International arbitration is a complex mechanism that allows parties from different legal systems to solve commercial disputes outside of national courts. It is becoming increasingly popular among investors as a mean to solve investment disputes with host states. However, when it comes to investment disputes, there is another crucial factor to consider: the status of the investment treaty that governs the dispute. This article aims to explore the difference between investment treaties that are in force and those that are not and how they can affect the outcome of an arbitration.
What Are Investment Treaties
These types of treaties are bilateral or multilateral agreements between states that aim to promote foreign investments in the host state by providing investors with certain rights, protections, and guarantees. They also include dispute resolution mechanisms, which usually follow the path of international arbitration. When an investor initiates arbitration against the host state, the tribunal will decide the outcome of the dispute based on the treaty in force at the time of the dispute.
Investment treaties can either be in force or not in force. A treaty is in force when it is ratified by both parties and has entered into legal effect. It means that the treaty provisions, including dispute resolution mechanisms, are binding on the parties. On the other hand, an treaty that is not in force is a treaty that has been signed but not ratified by one or both parties. In such cases, the parties cannot rely on the treaty provisions, and the arbitral tribunal cannot rule on the basis of the treaty. For finding the proper investment treaty, please visit International Investment Agreements Navigator | UNCTAD Investment Policy Hub
Implication of Enforceability
In the context of investment arbitration, the status of the investment treaty can have a significant impact on the outcome of the dispute. When an investment treaty is in force, the arbitral tribunal can interpret and apply the treaty provisions, including the substantive provisions, in deciding the dispute. The substantive provisions of an investment treaty, including expropriation, fair and equitable treatment, and national treatment, provide investors with rights and protections, and they are the basis of the investor’s claim against the host state.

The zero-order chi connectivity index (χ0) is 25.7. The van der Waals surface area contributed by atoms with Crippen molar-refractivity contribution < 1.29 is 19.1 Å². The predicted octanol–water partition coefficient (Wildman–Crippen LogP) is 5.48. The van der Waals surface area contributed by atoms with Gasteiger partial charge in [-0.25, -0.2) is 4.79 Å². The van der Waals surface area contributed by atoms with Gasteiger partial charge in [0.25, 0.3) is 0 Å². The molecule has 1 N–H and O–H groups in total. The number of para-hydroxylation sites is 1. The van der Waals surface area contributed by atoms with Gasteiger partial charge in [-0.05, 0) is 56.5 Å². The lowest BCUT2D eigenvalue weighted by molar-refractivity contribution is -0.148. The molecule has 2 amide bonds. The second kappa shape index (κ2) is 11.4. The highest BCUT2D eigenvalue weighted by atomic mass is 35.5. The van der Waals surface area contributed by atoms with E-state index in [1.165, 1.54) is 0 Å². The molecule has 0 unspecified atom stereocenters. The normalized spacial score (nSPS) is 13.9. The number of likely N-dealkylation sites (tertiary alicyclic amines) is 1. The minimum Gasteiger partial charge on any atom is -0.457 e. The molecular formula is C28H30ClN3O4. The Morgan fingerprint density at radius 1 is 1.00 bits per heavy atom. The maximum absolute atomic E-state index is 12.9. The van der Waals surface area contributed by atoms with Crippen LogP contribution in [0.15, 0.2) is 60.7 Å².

On the other hand, if the investment treaty is not in force, the arbitral tribunal cannot rely on its provisions unless the parties have agreed otherwise. In such cases, the tribunal will have to rely on other sources of law, such as customary international law or the law of the host state, to decide the outcome of the dispute. This can result in an investor losing the rights and protections that would have been provided by the investment treaty.
It is also worth noting that if an investment treaty is not in force, the investor may still have a claim based on principles of international law. However, such claims tend to be weaker than claims based on treaty provisions, and the outcome of the dispute is less predictable.
In conclusion, the status of the investment treaty can have a significant impact on the outcome of investment arbitration. An investment treaty that is in force provides investors with rights and protections and is the basis of their claim against the host state. On the other hand, an investment treaty that is not in force weakens the investor’s claim, and the outcome of the dispute is less predictable. Therefore, investors should carefully assess the status of the investment treaty before initiating arbitration and ensure that the treaty provisions are in force. At Transnational Matters, our experts are always available to assist you in understanding and assessing the status of any investment treaty. Contact us today for more information. Contact Our Office – Transnational Matters
Resources for Investors : Investment Treaties: A Guide For Investors – Transnational Matters